Re: argument 3, I don't really see why goal-directed agents are more likely to avoid human safety problems. It seems intuitively plausible -- if you get the right goal, then you don't have to rely on humans, and so you avoid their safety problems. However, even with goal-directed agents, the goal has to come from somewhere, which means it comes from humans. (If not, we almost certainly get catastrophe.) So wouldn't the goal have all of the human safety problems anyway?

I'm also optimistic about our ability to solve human safety problems in non-goal-directed approaches -- see for example the reply I just wrote on your CAIS comment.

All else equal, I would prefer a more formal solution, but I don’t think we have the time for that.

I should have added that having a theory isn't just so we can have a more formal solution (which as you mention we might not have the time for) but it also helps us be less confused (e.g., have better intuitions) in our less formal thinking. (In other words I agree with what MIRI calls "deconfusion".) For example currently I find it really confusing to think about corrigible agents relative to goal-directed agents.

However, even with goal-directed agents, the goal has to come from somewhere, which means it comes from humans. (If not, we almost certainly get catastrophe.) So wouldn’t the goal have all of the human safety problems anyway?

The goal could come from idealized humans, or from a metaphilosophical algorithm, or be an explicit set of values that we manually specify. All of these have their own problems, of course, but they do avoid a lot of the human safety problems that the non-goal-directed approaches would have to address some other way.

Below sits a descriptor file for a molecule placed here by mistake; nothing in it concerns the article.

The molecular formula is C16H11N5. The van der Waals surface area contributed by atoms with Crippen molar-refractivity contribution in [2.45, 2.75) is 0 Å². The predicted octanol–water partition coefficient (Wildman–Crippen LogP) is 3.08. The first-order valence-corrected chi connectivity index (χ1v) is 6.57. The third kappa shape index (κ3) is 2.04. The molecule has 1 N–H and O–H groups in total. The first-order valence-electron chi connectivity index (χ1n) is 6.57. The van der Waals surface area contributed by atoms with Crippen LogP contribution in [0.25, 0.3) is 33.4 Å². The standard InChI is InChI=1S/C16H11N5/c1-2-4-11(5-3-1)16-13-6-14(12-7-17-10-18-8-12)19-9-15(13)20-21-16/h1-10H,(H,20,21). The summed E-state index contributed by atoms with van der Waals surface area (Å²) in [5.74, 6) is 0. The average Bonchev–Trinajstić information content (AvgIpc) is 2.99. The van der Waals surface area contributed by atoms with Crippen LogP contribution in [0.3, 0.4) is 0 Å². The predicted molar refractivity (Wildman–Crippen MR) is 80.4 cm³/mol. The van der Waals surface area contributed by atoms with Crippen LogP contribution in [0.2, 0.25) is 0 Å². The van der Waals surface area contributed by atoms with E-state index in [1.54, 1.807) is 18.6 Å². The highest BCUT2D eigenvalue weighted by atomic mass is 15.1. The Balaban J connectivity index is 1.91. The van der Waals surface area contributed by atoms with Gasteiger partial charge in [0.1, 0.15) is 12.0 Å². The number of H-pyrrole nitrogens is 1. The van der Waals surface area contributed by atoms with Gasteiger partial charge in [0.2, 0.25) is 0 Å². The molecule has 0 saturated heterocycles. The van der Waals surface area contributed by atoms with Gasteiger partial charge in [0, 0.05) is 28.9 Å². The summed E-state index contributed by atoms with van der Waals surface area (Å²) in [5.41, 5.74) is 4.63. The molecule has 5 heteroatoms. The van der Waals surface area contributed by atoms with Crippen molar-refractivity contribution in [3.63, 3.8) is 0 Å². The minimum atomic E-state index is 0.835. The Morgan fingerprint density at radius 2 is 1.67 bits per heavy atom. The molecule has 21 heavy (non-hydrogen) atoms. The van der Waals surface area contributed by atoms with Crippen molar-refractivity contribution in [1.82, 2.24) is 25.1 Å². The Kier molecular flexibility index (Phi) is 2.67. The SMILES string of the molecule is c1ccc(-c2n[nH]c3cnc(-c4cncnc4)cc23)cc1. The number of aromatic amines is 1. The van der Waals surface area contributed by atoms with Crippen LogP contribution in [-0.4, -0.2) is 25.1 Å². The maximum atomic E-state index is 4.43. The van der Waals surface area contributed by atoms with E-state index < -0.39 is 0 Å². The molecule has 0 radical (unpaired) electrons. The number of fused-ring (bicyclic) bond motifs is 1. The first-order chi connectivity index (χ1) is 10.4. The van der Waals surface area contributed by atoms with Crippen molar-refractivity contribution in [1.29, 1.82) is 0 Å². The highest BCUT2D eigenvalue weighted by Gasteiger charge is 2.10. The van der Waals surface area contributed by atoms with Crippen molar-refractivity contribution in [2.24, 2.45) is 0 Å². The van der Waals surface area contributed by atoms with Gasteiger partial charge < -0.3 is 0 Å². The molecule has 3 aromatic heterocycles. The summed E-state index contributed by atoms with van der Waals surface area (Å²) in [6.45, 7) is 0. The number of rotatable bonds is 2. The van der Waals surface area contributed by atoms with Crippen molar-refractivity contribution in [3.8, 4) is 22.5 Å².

For example currently I find it really confusing to think about corrigible agents relative to goal-directed agents.

Strong agree, and I do think it's the biggest downside of trying to build non-goal-directed agents.

The goal could come from idealized humans, or from a metaphilosophical algorithm, or be an explicit set of values that we manually specify.

For the case of idealized humans, couldn't real humans defer to idealized humans if they thought that was better?

Similarly, it seems like a non-goal-directed agent could be instructed to use the metaphilosophical algorithm. I guess I could imagine a metaphilosophical algorithm such that following it requires you to be goal-directed, but it doesn't seem very likely to me.

For an explicit set of values, those values come from humans, so wouldn't they be subject to human safety problems? It seems like you would need to claim that humans are better at stating their values than acting in accordance with them, which seems true in some settings and false in others.

For the case of idealized humans, couldn’t real humans defer to idealized humans if they thought that was better?

Real humans could be corrupted or suffer some other kind of safety failure before the choice to defer to idealized humans becomes a feasible option. I don't see how to recover from this, except by making an AI with a terminal goal of deferring to idealized humans (as soon as it becomes powerful enough to compute what idealized humans would want).

Similarly, it seems like a non-goal-directed agent could be instructed to use the metaphilosophical algorithm. I guess I could imagine a metaphilosophical algorithm such that following it requires you to be goal-directed, but it doesn’t seem very likely to me.

That's a good point. Solving metaphilosophy does seem to have the potential to help both approaches about equally.